How We Handle Allegations of Sexual Harassment

If there are concerns that sexual harassment is affecting an NIH-funded project, we want to know about it. NIH takes the same rigorous approach to addressing allegations involving sexual harassment as we do other integrity issues. We have added a web page that highlights the detailed steps NIH takes when we receive notification of a concern. Continue reading

New “All About Grants” Podcast on NIH’s Anti-Sexual Harassment Policies for Awardees

Sexual harassment is a serious and long-standing issue within the biomedical research enterprise, and NIH is striving to be part of the solution. On this episode of the “All About Grants” podcast, we sit down with Dr. Jodi Black, Deputy Director for the NIH’s Office of Extramural Research, to discuss what institutions, investigators, and others in the research community should know about NIH’s policies and expectations for assuring a safe and harassment-free work environment. Continue reading

How to Notify NIH about a Concern that Sexual Harassment is Affecting an NIH-Funded Activity at a Grantee Institution

As part of our continued efforts, we are pleased to announce a new webform that allows for anybody in the biomedical research community to share information related to a potential case of sexual harassment directly and, if desired, anonymously, to NIH. The establishment of this webform, in tandem with other actions, is taken as part of our continuing commitment to address the underlying culture that enables sexual harassment to take place. Continue reading

New Application Requirements for Institutional Training Grants: Letter of Institutional Commitment to Harassment and Discrimination Protections

NIH takes the issue of sexual harassment and discrimination very seriously. As such, beginning with applications submitted for due dates on or after January 25, 2019, institutional training grant applications (T15, T32, T34, T35, T36, T37, T90/R90, TL1, TL4) must include a letter that describes the institutional commitment to ensuring that proper policies, procedures, and oversight are in place to prevent discriminatory harassment and other discriminatory practices. Continue reading

NIH Policies to Address Sexual and Gender Harassment in NIH-supported Extramural Research

Several months ago, we learned in the press that an NIH-supported investigator was banned from his university campus pending an ongoing investigation into allegations of sexual misconduct. The institution, which was the recipient of the awards in which this investigator was designated as principal investigator (PI), had not informed us of this situation. Once aware, we contacted senior institutional officials to discuss the need to ensure the effective stewardship of the award under these circumstances. We requested that the institution provide us with alternative plans for conducting the research given that this individual would no longer serve as PI and would have no other involvement in the NIH-funded research, and we reminded them (as we recently reminded the community and as reiterated below) that they are responsible for notifying NIH of any change in status that might affect the ability of an individual identified as key personnel to conduct NIH-supported research. Continue reading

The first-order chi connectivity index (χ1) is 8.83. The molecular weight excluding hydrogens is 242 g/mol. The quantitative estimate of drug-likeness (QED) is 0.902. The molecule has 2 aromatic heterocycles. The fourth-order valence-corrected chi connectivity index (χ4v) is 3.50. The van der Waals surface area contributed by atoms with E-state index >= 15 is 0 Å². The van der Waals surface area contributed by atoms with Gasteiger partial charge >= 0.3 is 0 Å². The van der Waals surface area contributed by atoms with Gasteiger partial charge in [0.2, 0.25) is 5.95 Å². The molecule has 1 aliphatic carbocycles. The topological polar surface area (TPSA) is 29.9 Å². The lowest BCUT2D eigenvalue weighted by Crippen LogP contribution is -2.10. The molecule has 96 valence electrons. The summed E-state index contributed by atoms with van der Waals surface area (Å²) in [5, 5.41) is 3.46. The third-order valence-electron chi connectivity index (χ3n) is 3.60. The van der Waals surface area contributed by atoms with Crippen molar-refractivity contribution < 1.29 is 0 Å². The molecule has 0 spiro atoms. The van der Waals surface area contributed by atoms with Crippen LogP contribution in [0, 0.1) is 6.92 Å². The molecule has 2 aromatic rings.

New Steps to Help Ensure Safe Work Environments for NIH-Supported Research

If an institution requests approval to remove a principal investigator (PI) or other senior key person named in the grant award due to concerns about safety and/or the work environments (e.g. due to concerns about harassment, bullying, retaliation, or hostile working conditions), NIH expects to be notified. If an institution requests a change of recipient institution, and there are concerns about safety and/or work environment involving the PD/PI, NIH expects to be informed. Continue reading

Achieving Gender Equity at Conferences

Inviting women to speak at conferences matters for many reasons – it’s a matter of fairness; it gives eminently qualified women a level playing field; it is just the right thing to do. In essence, it’s about changing the fundamental culture of the biomedical research enterprise to allow full participation from people of all backgrounds. In that vein, I’d like to remind you that if you are applying for an R13 conference grant from NIH, please be sure to read the requirements in the Funding Opportunity Announcement, where meeting diversity is a long-standing expectation. Continue reading

Year in Reflection 2018

As we look back at 2018 – or for that matter any year – it seems reasonable to ask questions like “Irrespective of the outcomes, did we make the right decisions?” Given the choices we had, did we go about making our choices in a skillful way? And we can dig deeper – did we take steps to minimize uncertainty? … to mitigate the impact of bad outcomes? … to seek a diversity of opinions? … to make our decisions as data-driven as possible? … Continue reading